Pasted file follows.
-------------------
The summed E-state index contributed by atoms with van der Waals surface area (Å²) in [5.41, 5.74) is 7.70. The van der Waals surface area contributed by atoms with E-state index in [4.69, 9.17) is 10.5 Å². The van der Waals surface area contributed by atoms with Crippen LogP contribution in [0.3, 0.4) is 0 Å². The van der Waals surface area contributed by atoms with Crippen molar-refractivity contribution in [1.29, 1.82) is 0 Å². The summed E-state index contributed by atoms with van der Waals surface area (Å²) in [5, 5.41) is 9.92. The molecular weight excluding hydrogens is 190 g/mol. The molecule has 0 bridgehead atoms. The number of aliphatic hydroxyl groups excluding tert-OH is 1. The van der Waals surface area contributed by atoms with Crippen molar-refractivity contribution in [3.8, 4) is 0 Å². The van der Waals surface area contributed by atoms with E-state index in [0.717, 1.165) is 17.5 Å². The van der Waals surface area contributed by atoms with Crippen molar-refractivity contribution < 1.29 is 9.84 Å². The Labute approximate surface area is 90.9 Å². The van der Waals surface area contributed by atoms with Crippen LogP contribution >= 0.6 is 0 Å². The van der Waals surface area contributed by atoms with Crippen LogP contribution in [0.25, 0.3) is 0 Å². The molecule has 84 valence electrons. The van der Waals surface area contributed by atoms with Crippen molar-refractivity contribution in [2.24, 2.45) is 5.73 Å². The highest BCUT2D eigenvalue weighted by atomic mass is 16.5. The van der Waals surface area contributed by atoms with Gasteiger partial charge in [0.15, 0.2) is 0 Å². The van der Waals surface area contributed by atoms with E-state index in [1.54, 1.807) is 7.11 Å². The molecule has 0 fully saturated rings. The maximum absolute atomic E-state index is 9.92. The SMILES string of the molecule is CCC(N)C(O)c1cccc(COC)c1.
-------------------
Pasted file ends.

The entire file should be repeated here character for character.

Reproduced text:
The summed E-state index contributed by atoms with van der Waals surface area (Å²) in [5.41, 5.74) is 7.70. The van der Waals surface area contributed by atoms with E-state index in [4.69, 9.17) is 10.5 Å². The van der Waals surface area contributed by atoms with Crippen LogP contribution in [0.3, 0.4) is 0 Å². The van der Waals surface area contributed by atoms with Crippen molar-refractivity contribution in [1.29, 1.82) is 0 Å². The summed E-state index contributed by atoms with van der Waals surface area (Å²) in [5, 5.41) is 9.92. The molecular weight excluding hydrogens is 190 g/mol. The molecule has 0 bridgehead atoms. The number of aliphatic hydroxyl groups excluding tert-OH is 1. The van der Waals surface area contributed by atoms with Crippen molar-refractivity contribution in [3.8, 4) is 0 Å². The van der Waals surface area contributed by atoms with E-state index in [0.717, 1.165) is 17.5 Å². The van der Waals surface area contributed by atoms with Crippen molar-refractivity contribution < 1.29 is 9.84 Å². The Labute approximate surface area is 90.9 Å². The van der Waals surface area contributed by atoms with Crippen LogP contribution >= 0.6 is 0 Å². The van der Waals surface area contributed by atoms with Crippen LogP contribution in [0.25, 0.3) is 0 Å². The molecule has 84 valence electrons. The van der Waals surface area contributed by atoms with Crippen molar-refractivity contribution in [2.24, 2.45) is 5.73 Å². The highest BCUT2D eigenvalue weighted by atomic mass is 16.5. The van der Waals surface area contributed by atoms with Gasteiger partial charge in [0.15, 0.2) is 0 Å². The van der Waals surface area contributed by atoms with E-state index in [1.54, 1.807) is 7.11 Å². The molecule has 0 fully saturated rings. The maximum absolute atomic E-state index is 9.92. The SMILES string of the molecule is CCC(N)C(O)c1cccc(COC)c1.